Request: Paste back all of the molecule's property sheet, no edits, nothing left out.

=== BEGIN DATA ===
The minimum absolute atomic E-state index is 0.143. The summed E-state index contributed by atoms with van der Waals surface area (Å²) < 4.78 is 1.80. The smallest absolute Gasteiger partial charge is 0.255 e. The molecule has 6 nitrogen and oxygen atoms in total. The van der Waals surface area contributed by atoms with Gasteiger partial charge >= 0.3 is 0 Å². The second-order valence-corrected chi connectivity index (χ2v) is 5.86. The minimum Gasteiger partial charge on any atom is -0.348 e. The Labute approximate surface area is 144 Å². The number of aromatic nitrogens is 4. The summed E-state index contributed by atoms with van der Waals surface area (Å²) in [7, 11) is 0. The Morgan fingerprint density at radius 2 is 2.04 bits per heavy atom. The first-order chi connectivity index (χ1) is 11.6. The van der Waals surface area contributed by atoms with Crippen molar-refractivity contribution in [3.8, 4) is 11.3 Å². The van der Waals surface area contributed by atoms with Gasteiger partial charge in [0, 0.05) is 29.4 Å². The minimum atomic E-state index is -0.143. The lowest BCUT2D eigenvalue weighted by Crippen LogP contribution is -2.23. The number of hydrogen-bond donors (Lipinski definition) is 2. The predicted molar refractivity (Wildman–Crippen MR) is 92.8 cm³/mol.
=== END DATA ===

The minimum absolute atomic E-state index is 0.143. The summed E-state index contributed by atoms with van der Waals surface area (Å²) < 4.78 is 1.80. The smallest absolute Gasteiger partial charge is 0.255 e. The molecule has 6 nitrogen and oxygen atoms in total. The van der Waals surface area contributed by atoms with Gasteiger partial charge >= 0.3 is 0 Å². The second-order valence-corrected chi connectivity index (χ2v) is 5.86. The minimum Gasteiger partial charge on any atom is -0.348 e. The Labute approximate surface area is 144 Å². The number of aromatic nitrogens is 4. The summed E-state index contributed by atoms with van der Waals surface area (Å²) in [7, 11) is 0. The Morgan fingerprint density at radius 2 is 2.04 bits per heavy atom. The first-order chi connectivity index (χ1) is 11.6. The van der Waals surface area contributed by atoms with Crippen molar-refractivity contribution in [3.8, 4) is 11.3 Å². The van der Waals surface area contributed by atoms with Gasteiger partial charge in [0, 0.05) is 29.4 Å². The minimum atomic E-state index is -0.143. The lowest BCUT2D eigenvalue weighted by Crippen LogP contribution is -2.23. The number of hydrogen-bond donors (Lipinski definition) is 2. The predicted molar refractivity (Wildman–Crippen MR) is 92.8 cm³/mol.